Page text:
What a whirlwind year it’s been for our tiny feminist babysitters. After all their hard work and simply surviving seventh grade (honestly, a feat for anyone), they get to celebrate together at Camp Moosehead as they set off determined to have the Best Summer Ever. At least, that’s what they thought. Upon their arrival at camp they’re met with terrible weather and some even worse news from Camp Director Meany (her name is Philomena Means and she told us to use that nickname, okay?): The girls won’t be bunking together. Claudia and Dawn will be in the same cabin, Stacey and Kristy get placed together, and Mary Anne is on her own. This dashes their dreams of hanging out 24/7 and certainly puts an end to Kristy’s plans for a BSC corporate retreat. Now that would’ve been a thing to behold.
Since our girls are all split up, they’re on several different adventures. Well, except Kristy, who is mainly sulking because she isn’t in charge of anything. Sharks gotta swim and Kristy Thomas needs to boss people around, you know? Alas, regardless of how many times Kristy reminds Meany that she’s the president of a very successful baby-sitting organization and is actually over-qualified for the Counselor-in-Training program, it doesn’t sway the camp director to let her into a program for kids 16 and older.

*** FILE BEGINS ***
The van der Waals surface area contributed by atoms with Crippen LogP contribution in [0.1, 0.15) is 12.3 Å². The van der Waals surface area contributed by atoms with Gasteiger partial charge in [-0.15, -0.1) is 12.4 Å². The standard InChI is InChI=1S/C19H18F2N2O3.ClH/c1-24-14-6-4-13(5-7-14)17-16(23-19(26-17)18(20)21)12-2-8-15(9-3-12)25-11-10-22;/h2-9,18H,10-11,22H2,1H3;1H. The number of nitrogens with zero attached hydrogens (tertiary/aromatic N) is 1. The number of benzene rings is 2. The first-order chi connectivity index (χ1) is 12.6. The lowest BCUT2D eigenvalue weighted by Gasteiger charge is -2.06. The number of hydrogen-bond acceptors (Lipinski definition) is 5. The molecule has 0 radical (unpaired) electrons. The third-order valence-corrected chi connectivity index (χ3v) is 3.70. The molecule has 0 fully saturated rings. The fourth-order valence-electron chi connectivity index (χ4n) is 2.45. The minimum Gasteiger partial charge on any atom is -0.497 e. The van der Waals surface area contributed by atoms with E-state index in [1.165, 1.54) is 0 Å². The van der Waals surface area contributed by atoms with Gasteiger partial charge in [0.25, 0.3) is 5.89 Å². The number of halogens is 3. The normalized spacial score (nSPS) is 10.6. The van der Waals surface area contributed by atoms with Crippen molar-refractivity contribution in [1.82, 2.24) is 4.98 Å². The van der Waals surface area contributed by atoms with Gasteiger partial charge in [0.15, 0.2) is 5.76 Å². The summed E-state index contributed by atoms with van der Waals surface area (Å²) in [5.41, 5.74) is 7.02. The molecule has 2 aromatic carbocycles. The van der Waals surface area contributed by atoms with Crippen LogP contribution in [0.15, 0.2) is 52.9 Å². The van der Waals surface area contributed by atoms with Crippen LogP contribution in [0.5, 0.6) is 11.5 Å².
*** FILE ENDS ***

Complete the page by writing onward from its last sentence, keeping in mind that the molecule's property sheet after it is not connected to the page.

So let’s start with Claudia and Dawn’s summer adventure. These two girls admit that this will be the first time they’re hanging out alone and initially it’s a little awkward. Once in arts and crafts class, however, they figure out exactly where their interests overlap. Claudia and Dawn learn that to participate in certain arts and crafts activities campers will have to purchase additional (and very pricey) supplies at the commissary. Camp is already expensive and now arts and crafts is really only available if you’re able to spend additional money. “Art should be for everybody,” says Claudia. The girls want to do something about it.
That “something” is to hold a clandestine free-for-all arts and crafts class out in the woods. For the first class, Claudia teaches participants about the artist Andy Goldsworthy, who uses material found in nature to make his sculptures. The material is free and the art is ephemeral, blowing away in the wind or decomposing as nature intended. Aside from learning about the power of friendship and that the entrepreneurial spirit has no age restrictions, The Baby-Sitters Club is teaching me a lot about art.
Anyway, just as the first class is winding down, the girls are caught. They state their grievances to the powers that be, but Meany has no time for unsanctioned classes with no supervision. Claudia refuses to back down and is remanded, which means she’s sent to her cabin until further notice. The fight is left in Dawn’s hands. She raises her three fingers in Hunger Games solidarity. May the odds be ever in your favor, Camp Moosehead.